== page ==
1. I personally think child pageants are a bad idea. They should wait until they are at least 13 so they are old enough to see the moral reasons behind pageantry.

  2. If you look at the bad behavior being displayed in children's pageants, the same behavior is shown by dance moms and football dads. Its not the pageant that's unhealthy but the parent.

  3. If the PARENTS just allowed the contestants under 12 to look like little girls – no make-up, false tans, false eyelashes and ridiculous outfits, then perhaps the pageant industry would regain some sort of decency, however, it is the parents that have given the industry such a bad name. The kids don't want the fake tans, make-up & hair-do's it is the parents who do! They should be SHOT for exposing their kids to all this adult world at such a young age. Let them compete as children, not mini adults – then it is fine!

  4. I stem saam veral die wat nie kan glo hul kinders kom nie eerste nie dan is dit die beoordelaars wat korrup is.

  5. My comment: My twee dogters 13 en 6, doen model werk. Ek weet dis baie anders as pageants, maar dit leer hul nog dieselfde ding. Selfvertroue. My 13jarige dogter was n baie skaam kind, tot sy begin modelklasse doen. Sy’s baie meer selfversekerd, en vir n 13jarige kind, baie selfstandig ook. Hul leer nie net hoe om “shows” te gooi nie, maar ook hoe om na hulself te kyk. En sekere situasies te hanteer. Pageants is anders, ek weet maar dit kom op dieselfde ding neer. Ek dink dis goed vir hul, al is hul klein. Maar die ouers moet hul ook reg leer.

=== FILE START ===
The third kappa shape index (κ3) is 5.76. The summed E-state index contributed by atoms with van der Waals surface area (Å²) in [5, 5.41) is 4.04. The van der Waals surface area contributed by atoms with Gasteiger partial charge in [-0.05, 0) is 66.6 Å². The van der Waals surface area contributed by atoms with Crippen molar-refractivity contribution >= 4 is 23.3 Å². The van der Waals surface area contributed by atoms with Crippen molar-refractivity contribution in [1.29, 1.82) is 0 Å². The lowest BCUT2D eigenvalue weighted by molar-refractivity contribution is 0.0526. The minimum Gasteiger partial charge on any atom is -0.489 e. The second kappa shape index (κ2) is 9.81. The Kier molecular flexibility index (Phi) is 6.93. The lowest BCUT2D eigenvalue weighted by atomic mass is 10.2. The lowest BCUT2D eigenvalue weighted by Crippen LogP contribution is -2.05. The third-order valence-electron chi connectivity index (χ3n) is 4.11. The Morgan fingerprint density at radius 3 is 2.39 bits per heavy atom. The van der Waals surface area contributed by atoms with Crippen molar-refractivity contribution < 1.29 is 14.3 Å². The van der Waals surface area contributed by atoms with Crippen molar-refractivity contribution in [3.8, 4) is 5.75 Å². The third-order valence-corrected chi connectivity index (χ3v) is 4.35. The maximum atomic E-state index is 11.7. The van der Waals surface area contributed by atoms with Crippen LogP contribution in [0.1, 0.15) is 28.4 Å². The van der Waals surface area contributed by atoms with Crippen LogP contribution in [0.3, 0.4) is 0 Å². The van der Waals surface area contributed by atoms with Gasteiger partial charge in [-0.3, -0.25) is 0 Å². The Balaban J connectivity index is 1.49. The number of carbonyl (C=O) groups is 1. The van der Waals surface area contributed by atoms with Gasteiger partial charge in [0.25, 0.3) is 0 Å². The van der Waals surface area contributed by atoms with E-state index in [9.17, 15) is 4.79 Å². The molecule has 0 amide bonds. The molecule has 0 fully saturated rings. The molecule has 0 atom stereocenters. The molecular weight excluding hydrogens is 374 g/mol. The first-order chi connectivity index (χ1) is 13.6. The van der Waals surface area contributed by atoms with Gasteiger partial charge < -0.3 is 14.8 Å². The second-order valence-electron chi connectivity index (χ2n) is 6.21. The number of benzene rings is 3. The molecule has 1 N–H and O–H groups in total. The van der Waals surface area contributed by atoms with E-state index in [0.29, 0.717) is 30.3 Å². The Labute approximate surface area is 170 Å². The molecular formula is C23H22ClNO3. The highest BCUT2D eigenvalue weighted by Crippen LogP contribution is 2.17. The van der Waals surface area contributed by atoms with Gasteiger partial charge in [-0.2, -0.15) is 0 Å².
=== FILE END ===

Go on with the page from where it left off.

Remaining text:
6. All the girls at the pageants we go to enjoy it. 🙂 they just light up when they get up there!!!

  7. One doesn’t need to wait until the teen years to learn about good sportsmanship, have a platform of community service and “learn the moral reasons behind pageantry”.

    Shows like Todllers & Tiaras are filmed & edited to elicit an intense response from viewers – either positive or negative. What you see on the screen bears little reality to how a pageant weekend actually goes down. Let’s get real here. “Reality TV” has precious little to do with reality.

    There are a LOT of programs that have extremely strict rules for makeup use on under 12 years old: National American Miss & Miss American Co-Ed are two that spring immediately to mind. They WILL do a backstage swab of EVERY girl to make sure she is in compliance with the rules. Other programs like Miss American Darling and Miss Heart of the USA HIGHLY discourage the use of makeup on younger girls and call themselves a “glam” event – no fake hair or teeth allowed! These four programs run all over the United States and are all centered around community service. Another similar pageant program is Cinderella. They also do not permit makeup on the smaller girls. Additionally, they require a talent to compete in ages 4+.